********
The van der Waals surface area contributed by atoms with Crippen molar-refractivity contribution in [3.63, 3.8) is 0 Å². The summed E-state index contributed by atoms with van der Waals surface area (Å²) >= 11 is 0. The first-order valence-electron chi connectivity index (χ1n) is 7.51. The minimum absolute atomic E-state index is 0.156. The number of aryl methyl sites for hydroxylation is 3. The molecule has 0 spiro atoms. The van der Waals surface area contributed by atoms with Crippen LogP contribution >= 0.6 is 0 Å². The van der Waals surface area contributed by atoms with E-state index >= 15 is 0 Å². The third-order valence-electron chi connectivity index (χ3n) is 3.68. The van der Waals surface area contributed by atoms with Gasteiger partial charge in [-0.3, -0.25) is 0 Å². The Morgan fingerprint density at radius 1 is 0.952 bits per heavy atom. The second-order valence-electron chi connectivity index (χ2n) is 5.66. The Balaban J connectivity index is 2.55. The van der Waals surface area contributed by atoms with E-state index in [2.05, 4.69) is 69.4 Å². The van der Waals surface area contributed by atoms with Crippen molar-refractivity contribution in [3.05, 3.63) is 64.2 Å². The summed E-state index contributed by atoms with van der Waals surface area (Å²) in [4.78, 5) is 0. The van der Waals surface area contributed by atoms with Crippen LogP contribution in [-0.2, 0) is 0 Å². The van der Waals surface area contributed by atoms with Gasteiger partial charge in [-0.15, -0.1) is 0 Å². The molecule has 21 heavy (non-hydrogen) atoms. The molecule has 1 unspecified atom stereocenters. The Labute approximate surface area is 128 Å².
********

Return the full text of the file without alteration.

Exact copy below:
The van der Waals surface area contributed by atoms with Crippen molar-refractivity contribution in [3.63, 3.8) is 0 Å². The summed E-state index contributed by atoms with van der Waals surface area (Å²) >= 11 is 0. The first-order valence-electron chi connectivity index (χ1n) is 7.51. The minimum absolute atomic E-state index is 0.156. The number of aryl methyl sites for hydroxylation is 3. The molecule has 0 spiro atoms. The van der Waals surface area contributed by atoms with Crippen LogP contribution >= 0.6 is 0 Å². The van der Waals surface area contributed by atoms with E-state index >= 15 is 0 Å². The third-order valence-electron chi connectivity index (χ3n) is 3.68. The van der Waals surface area contributed by atoms with Gasteiger partial charge in [-0.3, -0.25) is 0 Å². The Morgan fingerprint density at radius 1 is 0.952 bits per heavy atom. The second-order valence-electron chi connectivity index (χ2n) is 5.66. The Balaban J connectivity index is 2.55. The van der Waals surface area contributed by atoms with E-state index in [2.05, 4.69) is 69.4 Å². The van der Waals surface area contributed by atoms with Crippen molar-refractivity contribution in [3.05, 3.63) is 64.2 Å². The summed E-state index contributed by atoms with van der Waals surface area (Å²) in [4.78, 5) is 0. The van der Waals surface area contributed by atoms with Crippen LogP contribution in [-0.2, 0) is 0 Å². The van der Waals surface area contributed by atoms with Gasteiger partial charge in [-0.15, -0.1) is 0 Å². The molecule has 21 heavy (non-hydrogen) atoms. The molecule has 1 unspecified atom stereocenters. The Labute approximate surface area is 128 Å².